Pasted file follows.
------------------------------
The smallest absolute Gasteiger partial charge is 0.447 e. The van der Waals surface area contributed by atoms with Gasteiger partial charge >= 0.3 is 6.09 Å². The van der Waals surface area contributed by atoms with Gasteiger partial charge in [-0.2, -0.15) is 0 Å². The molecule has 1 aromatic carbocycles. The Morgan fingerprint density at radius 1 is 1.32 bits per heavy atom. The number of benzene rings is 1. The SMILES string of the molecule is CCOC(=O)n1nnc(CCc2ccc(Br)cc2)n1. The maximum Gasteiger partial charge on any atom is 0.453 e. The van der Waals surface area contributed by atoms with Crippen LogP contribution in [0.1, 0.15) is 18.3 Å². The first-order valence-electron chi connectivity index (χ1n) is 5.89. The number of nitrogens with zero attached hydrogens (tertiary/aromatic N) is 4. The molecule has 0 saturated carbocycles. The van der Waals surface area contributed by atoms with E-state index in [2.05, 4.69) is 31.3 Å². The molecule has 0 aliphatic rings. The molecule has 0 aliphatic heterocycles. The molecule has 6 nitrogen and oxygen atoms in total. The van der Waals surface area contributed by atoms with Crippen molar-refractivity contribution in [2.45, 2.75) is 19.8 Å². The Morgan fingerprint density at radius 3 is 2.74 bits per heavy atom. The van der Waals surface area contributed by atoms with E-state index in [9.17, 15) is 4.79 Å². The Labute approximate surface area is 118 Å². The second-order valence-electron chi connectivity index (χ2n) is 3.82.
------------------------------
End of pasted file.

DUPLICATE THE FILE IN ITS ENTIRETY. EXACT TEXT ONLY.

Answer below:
The smallest absolute Gasteiger partial charge is 0.447 e. The van der Waals surface area contributed by atoms with Gasteiger partial charge >= 0.3 is 6.09 Å². The van der Waals surface area contributed by atoms with Gasteiger partial charge in [-0.2, -0.15) is 0 Å². The molecule has 1 aromatic carbocycles. The Morgan fingerprint density at radius 1 is 1.32 bits per heavy atom. The number of benzene rings is 1. The SMILES string of the molecule is CCOC(=O)n1nnc(CCc2ccc(Br)cc2)n1. The maximum Gasteiger partial charge on any atom is 0.453 e. The van der Waals surface area contributed by atoms with Crippen LogP contribution in [0.1, 0.15) is 18.3 Å². The first-order valence-electron chi connectivity index (χ1n) is 5.89. The number of nitrogens with zero attached hydrogens (tertiary/aromatic N) is 4. The molecule has 0 saturated carbocycles. The van der Waals surface area contributed by atoms with E-state index in [2.05, 4.69) is 31.3 Å². The molecule has 0 aliphatic rings. The molecule has 0 aliphatic heterocycles. The molecule has 6 nitrogen and oxygen atoms in total. The van der Waals surface area contributed by atoms with Crippen molar-refractivity contribution in [2.45, 2.75) is 19.8 Å². The Morgan fingerprint density at radius 3 is 2.74 bits per heavy atom. The van der Waals surface area contributed by atoms with E-state index in [9.17, 15) is 4.79 Å². The Labute approximate surface area is 118 Å². The second-order valence-electron chi connectivity index (χ2n) is 3.82.